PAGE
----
Chad C. (Automattic)
    Nov 5, 15:18 UTC

    Hi there!

    Why would comments go to the spam folder?

    WordPress.com sites use a spam filter called to analyze incoming comments for spam-like text, or for comments coming from email addresses that indicate they’re spam or automated postings.

    Sometimes a genuine comment can be caught by mistake, if that happens you (as the site owner) can click on My Site> Comments > Spam to find them.

    If you click on a comment you can hit Approve to move out out of spam and approve it to appear on your site – the spam filter keeps track of these to learn from them over time so it gets better at filtering comments for you.

    Are you having trouble with your visitor’s comments going to spam, or are you commenting on other sites and landing in spam yourself?

    If you have a couple of example comments you’d like to send us a link to we can take a look!

    Chad C.
    Happiness Engineer

    So I will respond and cite that your comment landed in my spam folder and I had to approve you “out of it”. I guess if I approve it, you shouldn’t land in it eventually.
    Not exactly a perfect conclusion to the issue, but I hope it might help you.

    Liked by 2 people

    1. At least you got a reply from Chad. 🙂
      Thanks for dong that Cindy, and for letting me know. Some sites do not block comments, others that I commented on a few hours ago now do not allow them. It seems to be too random to be part of the existing Spam folder structure.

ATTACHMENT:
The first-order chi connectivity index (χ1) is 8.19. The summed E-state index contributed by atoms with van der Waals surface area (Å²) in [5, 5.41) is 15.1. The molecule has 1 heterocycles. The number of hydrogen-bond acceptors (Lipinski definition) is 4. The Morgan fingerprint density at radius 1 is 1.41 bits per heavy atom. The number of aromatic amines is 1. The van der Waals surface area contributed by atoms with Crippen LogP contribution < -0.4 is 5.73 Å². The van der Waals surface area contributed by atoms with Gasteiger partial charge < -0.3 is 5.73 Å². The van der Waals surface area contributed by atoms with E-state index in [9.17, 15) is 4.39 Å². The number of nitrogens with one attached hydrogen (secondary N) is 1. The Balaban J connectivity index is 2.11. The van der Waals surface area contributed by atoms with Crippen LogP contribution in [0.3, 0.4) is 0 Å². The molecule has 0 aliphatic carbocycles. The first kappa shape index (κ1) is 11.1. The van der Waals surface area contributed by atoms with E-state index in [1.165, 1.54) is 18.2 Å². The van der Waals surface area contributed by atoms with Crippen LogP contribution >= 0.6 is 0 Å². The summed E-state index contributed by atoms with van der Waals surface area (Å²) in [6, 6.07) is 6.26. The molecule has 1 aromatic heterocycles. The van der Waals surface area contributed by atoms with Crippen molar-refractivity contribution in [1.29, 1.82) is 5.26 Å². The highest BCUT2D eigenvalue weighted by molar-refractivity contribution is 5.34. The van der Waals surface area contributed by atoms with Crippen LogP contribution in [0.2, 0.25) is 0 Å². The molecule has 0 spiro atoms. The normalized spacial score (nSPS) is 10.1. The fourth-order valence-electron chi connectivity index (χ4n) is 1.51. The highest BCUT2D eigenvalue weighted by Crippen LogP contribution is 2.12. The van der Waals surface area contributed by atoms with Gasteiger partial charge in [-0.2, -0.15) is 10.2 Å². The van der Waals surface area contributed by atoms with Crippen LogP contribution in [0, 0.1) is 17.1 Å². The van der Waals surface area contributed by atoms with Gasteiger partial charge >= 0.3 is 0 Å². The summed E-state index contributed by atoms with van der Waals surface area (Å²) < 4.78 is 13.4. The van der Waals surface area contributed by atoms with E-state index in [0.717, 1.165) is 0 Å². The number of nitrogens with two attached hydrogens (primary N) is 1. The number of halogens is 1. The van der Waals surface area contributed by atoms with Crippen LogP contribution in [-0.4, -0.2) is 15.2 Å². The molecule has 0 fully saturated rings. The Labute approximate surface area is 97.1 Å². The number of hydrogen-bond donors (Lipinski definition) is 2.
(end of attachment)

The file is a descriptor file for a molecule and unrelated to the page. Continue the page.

And it happens a lot (to me) too.
      Best wishes, Pete. x

      Liked by 3 people

      1. Here’s how they replied:
        Cat Scheer (Automattic)
        Nov 5, 15:49 UTC

        Hi,

        If you mark his comments as not spam the spam detection software should learn from this and stop sending him to spam going forward. However, if you continue to have a problem with it, please send us an example of such a comment while it’s still listed as spam so we can take a look at what’s going on and why it’s being incorrectly directed there.

        Regards,
        Cat Scheer | Happiness Engineer

        It sounds like you have to train the spam folder not to send/receive you. Don’t know why you are black-balled.

        Liked by 3 people

  13. I’m not having any problems with comments and such myself, but I get very frustrated with editing posts (‘select’ functions etc work very moderately) and at some point they changed the way to post links, making it more complicated than before (why???). I couldn’t work it out at all, and finally managed to get in touch with a ‘happiness engineer’ who explained WP is managed by a whole bunch of volunteers, who are always trying to ‘improve’ things, with very mixed results. (He fixed my problem, btw, or rather explained the more difficult way of doing it). It does seem to me, however, than instead of griping amongst ourselves, we should make a concentrated effort to complain to WP directly – through said happiness engineers, by writing or other means. Then they might just listen – because, with all due respect, Pete, I don’t really think they read your posts or anyone else’s, for that matter.

    Liked by 4 people

    1. I agree that those volunteer trouble-shooters are unlikely to read any of my gripes, Marina.

      This has happened to me so many times now, and I have naturally asked WP about it. On occasion, they have got back to me, with various suggestions.

      1) Is someone ‘spamming’ my comments deliberately?
      2) Am I adding links that ‘alert’ the spam filters?
      3) Has the recipient previously allowed comments from me?
      And so on…

      Never once did they agree or admit that it might be something to do with them, or their error.